They come with culinary traditions from their home countries — refugees from all corners of the world who are ready to learn new skills inside a Brooklyn kitchen.
Emma's Torch — named in honor of Emma Lazarus, whose poem is on the Statue of Liberty — is a restaurant that provides job training for asylum-seekers as they wait for their hearings. During each 10-week program, the refugees earn $15 an hour to learn how to cook, receiving up to 400 hours of training. "Our students are really from all over the world," Emma's Torch founder Kerry Brodie told CBS News. "You walk into our kitchen, you're gonna hear a lot of different languages and learn from a lot of different people."
Brodie opened the restaurant five years ago as a way to "empower refugees through culinary education." So far, 120 refugees have graduated from the program, representing 40 countries, including the Ivory Coast, Russia, Zimbabwe, Vietnam, and Afghanistan. Under the watchful eye of head chef Alex Harris, the students learn the basics of cooking and restaurant prep work, and volunteers from the hospitality industry come in for practice interviews, to help the students land jobs when the program is over.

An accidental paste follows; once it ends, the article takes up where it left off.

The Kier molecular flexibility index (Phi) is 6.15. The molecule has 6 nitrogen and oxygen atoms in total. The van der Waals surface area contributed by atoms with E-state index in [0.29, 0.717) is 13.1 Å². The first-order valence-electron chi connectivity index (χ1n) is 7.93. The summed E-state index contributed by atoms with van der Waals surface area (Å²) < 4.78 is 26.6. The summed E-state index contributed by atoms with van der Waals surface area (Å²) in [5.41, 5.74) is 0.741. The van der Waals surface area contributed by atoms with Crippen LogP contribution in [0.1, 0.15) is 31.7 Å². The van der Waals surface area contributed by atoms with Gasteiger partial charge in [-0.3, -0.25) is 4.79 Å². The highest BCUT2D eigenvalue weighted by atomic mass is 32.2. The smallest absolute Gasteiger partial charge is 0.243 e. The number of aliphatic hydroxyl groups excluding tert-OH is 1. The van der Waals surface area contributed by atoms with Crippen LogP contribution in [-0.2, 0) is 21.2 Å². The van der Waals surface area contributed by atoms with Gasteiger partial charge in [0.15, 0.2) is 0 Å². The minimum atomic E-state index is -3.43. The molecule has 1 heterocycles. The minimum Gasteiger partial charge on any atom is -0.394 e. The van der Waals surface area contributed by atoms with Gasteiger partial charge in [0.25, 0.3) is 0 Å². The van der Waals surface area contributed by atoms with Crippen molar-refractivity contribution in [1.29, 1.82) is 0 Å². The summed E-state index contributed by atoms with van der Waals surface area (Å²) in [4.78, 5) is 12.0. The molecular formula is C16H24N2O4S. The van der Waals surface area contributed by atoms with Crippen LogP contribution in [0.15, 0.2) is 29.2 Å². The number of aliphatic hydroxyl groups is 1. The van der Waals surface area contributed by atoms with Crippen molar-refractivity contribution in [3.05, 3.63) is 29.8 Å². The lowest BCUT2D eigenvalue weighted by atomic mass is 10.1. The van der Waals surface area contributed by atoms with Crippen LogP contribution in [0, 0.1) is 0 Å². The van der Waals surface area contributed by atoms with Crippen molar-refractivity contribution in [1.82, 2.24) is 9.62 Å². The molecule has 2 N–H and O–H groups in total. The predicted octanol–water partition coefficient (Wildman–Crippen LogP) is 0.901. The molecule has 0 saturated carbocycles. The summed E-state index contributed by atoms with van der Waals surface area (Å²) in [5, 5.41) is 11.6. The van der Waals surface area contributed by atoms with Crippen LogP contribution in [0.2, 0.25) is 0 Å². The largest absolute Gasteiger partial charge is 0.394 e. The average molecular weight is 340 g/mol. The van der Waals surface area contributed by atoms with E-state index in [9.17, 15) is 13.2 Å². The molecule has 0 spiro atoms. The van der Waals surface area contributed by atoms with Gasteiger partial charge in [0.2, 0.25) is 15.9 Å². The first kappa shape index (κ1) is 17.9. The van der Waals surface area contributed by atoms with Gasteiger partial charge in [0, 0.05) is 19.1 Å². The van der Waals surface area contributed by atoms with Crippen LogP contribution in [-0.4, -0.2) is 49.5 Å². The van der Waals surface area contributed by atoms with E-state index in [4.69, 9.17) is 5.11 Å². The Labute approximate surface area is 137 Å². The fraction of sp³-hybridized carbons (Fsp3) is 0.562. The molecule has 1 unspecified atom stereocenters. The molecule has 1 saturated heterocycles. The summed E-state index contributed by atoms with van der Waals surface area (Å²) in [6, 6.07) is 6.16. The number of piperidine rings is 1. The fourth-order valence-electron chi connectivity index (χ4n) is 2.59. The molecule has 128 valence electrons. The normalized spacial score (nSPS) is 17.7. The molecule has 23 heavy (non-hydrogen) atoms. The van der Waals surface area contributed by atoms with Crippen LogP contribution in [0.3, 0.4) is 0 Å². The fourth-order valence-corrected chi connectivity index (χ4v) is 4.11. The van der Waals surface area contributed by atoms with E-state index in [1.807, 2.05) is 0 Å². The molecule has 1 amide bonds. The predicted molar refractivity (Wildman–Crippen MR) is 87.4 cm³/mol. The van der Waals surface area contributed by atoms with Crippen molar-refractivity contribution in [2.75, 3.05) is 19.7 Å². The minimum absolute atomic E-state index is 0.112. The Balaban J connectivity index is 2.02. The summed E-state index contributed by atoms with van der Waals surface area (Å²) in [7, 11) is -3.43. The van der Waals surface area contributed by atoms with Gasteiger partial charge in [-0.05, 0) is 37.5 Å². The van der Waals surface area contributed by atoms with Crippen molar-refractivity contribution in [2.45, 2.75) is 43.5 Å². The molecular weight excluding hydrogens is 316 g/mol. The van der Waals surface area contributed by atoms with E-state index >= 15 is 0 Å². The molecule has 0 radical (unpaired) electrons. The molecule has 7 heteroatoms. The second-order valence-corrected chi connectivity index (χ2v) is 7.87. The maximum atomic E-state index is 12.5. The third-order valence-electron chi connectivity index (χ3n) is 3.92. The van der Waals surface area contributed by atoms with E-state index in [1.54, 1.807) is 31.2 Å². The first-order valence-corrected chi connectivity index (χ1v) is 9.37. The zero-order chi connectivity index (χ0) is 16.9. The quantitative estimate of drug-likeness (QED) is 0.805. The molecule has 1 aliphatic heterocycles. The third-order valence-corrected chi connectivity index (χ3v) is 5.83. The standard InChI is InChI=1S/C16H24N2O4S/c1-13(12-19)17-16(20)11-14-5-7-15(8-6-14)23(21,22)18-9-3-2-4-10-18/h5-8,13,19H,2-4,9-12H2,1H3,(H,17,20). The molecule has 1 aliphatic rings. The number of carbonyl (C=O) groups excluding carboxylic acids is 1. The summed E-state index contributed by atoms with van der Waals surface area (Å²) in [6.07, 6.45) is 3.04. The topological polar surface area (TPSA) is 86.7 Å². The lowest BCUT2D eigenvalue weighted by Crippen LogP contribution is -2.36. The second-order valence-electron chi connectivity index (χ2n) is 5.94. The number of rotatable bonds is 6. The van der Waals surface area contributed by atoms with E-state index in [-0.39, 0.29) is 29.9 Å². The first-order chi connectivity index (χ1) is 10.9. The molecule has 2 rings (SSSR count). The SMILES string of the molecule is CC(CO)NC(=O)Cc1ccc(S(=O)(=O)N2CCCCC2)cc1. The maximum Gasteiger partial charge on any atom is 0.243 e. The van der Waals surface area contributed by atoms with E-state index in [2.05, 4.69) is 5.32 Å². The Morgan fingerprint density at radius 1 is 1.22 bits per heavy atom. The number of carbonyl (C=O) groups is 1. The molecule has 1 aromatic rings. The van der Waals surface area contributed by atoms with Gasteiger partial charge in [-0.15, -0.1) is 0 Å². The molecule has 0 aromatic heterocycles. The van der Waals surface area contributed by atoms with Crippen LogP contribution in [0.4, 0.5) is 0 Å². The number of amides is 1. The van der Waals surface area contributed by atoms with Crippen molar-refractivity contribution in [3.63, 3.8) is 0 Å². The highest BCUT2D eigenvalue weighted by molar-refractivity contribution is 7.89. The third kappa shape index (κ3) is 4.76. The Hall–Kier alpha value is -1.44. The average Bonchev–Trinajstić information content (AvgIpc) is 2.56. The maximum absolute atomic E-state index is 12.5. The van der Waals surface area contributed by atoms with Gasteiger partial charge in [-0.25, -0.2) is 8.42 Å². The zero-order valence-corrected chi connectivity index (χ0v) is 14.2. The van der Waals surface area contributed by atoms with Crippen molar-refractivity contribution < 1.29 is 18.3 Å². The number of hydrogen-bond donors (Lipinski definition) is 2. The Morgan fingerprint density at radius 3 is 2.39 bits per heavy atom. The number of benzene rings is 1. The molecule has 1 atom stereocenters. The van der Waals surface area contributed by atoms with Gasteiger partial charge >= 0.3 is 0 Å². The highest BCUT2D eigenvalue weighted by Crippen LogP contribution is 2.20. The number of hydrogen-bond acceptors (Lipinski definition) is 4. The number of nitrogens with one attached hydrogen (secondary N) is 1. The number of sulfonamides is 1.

Nearly every graduate has been able to find work, including Naseema Bachsi. She left Afghanistan to escape the Taliban, and when she completed the program at Emma's Torch, she was hired at the award-winning Sahadi's grocery store in Brooklyn. She is now the head chef at Sahadi's, and credits her success to Emma's Torch — the restaurant taught her "everything," she told CBS News.